“Thank you about the question about silencers which have been regulated under the National Firearms Act since the 1930s,” Chipman replied. “The effort to take the silencer out of that regulatory regime that has prevented silencers more frequently being used by criminals, as an advocate, I thought that was the wrong approach.”
“Yes, you’ve made that quite clear,” Lee replied. “That’s not what I’m complaining about. What I’m complaining about is that you said the only people that can benefit from the bill are gun lobbyists and people who want to engage in illegal shootings, or something like that. Do you stand by that statement?”
“Senator, I was trying to contrast the fact that silencers are legal, you can purchase them through the National Firearms Act,” Chipman replied. “People who want them unregulated are those that want to have… .”
“You’re not going to spit downwind and then tell us it’s just raining,” Lee interrupted. “There’s just no reasonable reading of this statement that can be interpreted this way… .”
After Chipman again reiterated how he was simply trying to say that regulating suppressors under the NFA saves lives, Lee shook his head in exasperation.
“Alright, look, I get it, my time’s expired,” Lee said. “That’s not what you said… . I think this is very concerning for someone who has a series of inflammatory statements, very concerning we are considering confirming you to be our lead law-enforcement officer for our gun laws.”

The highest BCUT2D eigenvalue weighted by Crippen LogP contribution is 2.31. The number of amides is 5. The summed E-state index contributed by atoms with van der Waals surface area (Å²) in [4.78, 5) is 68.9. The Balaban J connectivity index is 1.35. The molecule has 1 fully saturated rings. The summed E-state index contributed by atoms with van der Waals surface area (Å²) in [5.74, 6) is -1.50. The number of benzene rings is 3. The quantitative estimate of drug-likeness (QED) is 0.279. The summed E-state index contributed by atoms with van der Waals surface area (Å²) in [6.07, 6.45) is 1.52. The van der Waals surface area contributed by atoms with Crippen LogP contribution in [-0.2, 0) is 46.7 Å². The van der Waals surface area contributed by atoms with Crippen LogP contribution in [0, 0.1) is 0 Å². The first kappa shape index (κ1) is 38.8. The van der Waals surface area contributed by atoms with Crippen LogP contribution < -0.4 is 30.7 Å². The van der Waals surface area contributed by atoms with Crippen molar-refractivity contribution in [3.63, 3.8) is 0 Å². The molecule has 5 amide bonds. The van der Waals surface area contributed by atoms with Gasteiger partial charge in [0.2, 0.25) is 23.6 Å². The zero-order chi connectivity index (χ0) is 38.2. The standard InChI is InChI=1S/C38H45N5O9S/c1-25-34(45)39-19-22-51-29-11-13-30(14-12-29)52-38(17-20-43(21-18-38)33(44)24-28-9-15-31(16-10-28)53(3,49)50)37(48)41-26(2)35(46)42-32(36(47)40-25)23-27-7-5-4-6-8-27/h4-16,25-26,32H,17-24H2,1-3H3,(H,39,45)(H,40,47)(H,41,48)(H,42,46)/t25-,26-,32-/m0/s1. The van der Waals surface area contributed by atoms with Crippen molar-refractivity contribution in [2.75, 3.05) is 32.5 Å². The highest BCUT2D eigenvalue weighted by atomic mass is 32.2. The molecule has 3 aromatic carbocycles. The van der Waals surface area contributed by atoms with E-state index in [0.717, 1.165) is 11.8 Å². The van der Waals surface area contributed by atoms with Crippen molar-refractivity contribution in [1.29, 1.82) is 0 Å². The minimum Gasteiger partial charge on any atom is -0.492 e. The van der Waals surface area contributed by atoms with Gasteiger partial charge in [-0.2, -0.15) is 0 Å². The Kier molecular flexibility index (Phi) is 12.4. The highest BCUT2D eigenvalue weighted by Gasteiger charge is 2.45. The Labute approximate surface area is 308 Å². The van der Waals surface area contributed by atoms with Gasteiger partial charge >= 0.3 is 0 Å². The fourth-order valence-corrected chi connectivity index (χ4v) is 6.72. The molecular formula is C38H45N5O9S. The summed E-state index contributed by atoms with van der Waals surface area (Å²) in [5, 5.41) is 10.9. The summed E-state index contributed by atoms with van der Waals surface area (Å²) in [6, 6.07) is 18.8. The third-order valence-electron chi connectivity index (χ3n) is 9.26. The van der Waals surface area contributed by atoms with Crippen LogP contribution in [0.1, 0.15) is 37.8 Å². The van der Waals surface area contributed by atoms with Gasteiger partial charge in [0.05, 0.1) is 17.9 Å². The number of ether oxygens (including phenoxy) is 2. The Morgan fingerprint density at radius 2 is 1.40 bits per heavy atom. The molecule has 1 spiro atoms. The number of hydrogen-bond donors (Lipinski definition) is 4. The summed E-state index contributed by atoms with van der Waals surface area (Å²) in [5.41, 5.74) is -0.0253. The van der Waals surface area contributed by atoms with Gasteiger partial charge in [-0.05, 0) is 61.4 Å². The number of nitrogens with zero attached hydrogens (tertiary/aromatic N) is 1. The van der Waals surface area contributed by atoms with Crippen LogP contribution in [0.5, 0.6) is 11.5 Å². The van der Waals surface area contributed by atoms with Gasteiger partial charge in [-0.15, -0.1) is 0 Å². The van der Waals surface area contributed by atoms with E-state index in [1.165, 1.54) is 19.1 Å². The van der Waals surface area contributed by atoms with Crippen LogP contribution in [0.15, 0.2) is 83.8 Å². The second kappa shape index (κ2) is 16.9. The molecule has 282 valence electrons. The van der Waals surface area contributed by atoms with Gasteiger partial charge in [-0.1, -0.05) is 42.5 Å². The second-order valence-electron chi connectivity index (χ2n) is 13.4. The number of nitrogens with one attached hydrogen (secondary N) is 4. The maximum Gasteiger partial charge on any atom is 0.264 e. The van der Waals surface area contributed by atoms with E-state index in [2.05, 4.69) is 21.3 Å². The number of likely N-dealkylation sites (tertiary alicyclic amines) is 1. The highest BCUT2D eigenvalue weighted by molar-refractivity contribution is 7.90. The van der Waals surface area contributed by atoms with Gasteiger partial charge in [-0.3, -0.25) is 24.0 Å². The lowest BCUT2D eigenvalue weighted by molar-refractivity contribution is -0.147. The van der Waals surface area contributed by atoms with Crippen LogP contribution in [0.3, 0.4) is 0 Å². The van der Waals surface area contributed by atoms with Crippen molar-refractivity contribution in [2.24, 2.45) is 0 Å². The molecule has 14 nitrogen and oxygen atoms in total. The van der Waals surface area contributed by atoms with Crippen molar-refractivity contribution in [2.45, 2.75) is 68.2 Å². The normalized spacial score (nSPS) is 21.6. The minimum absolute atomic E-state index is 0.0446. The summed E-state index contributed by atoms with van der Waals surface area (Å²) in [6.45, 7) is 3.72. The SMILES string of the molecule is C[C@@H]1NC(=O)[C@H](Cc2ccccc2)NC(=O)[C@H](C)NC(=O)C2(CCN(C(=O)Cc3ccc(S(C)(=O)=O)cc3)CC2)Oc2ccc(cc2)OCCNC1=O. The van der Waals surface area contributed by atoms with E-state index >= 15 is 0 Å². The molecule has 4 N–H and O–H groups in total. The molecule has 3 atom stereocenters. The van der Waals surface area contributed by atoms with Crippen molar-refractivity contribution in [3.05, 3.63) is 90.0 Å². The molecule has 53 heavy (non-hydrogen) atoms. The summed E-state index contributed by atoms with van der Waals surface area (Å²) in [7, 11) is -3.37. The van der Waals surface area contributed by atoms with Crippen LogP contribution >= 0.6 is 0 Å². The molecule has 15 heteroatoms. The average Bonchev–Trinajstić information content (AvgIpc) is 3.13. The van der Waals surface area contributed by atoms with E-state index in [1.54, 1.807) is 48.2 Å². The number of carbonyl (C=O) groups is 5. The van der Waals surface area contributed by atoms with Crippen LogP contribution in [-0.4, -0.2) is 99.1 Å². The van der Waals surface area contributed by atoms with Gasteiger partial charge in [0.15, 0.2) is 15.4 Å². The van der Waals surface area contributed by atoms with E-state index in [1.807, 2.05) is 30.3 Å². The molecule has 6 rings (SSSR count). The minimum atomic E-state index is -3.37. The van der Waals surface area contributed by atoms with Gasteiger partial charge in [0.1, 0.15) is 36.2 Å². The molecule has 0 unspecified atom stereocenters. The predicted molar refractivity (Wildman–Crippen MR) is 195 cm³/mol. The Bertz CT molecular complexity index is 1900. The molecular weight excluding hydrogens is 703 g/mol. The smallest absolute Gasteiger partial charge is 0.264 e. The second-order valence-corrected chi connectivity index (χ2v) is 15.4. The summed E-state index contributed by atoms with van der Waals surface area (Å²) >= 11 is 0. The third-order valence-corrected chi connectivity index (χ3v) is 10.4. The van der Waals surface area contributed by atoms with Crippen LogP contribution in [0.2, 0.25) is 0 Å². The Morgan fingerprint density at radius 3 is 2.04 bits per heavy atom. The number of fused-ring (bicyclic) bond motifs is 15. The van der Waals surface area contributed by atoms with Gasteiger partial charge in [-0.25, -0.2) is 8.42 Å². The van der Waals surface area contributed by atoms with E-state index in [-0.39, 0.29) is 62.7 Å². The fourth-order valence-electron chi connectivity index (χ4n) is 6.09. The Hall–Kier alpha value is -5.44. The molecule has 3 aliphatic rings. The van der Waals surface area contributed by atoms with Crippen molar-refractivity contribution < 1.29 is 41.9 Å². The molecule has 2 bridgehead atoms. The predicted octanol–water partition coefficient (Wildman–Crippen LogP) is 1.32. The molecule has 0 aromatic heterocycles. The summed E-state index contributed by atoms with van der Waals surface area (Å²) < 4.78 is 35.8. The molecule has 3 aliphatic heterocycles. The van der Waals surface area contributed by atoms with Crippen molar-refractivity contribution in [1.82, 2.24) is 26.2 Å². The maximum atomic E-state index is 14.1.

Earlier in the hearing, Committee Chair Dick Durbin, a staunch anti-gunner and Chipman backer, took the opportunity to let the nominee explain under friendly questioning his false statements about two helicopters being shot down by .50-caliber rifles at Waco, Texas. That answer pretty much summed up Chipman’s propensity to communicate poorly.
“I had the opportunity to do an event on Reddit,” Chipman answered. “And I got a question about the lethality of the .50-caliber rifle and how often it was used in crime in the United States. I was trying to be candid and say that the only case that I know of that .50-calibers were used was at this incident at Waco that I was familiar with. I could have done a better job of describing them as being forced down because of the gunfire as opposed to shot down, which might have left the impression that they were blown out of the sky, which they were not. And I regret the confusion I added.”
Chipman’s “clarification” clearly implies he believes .50-caliber rifles were used against helicopters at Waco, although there is no evidence to support such a claim. The extreme semantic gymnastics Chipman is trying here have flopped him flat on his face. He has clearly lied. He just as clearly wants to regulate away our right to keep and bear arms. He should not be allowed to run the very agency that oversees gun dealers and so many of our laws related to firearms.
Article by Mark Chesnut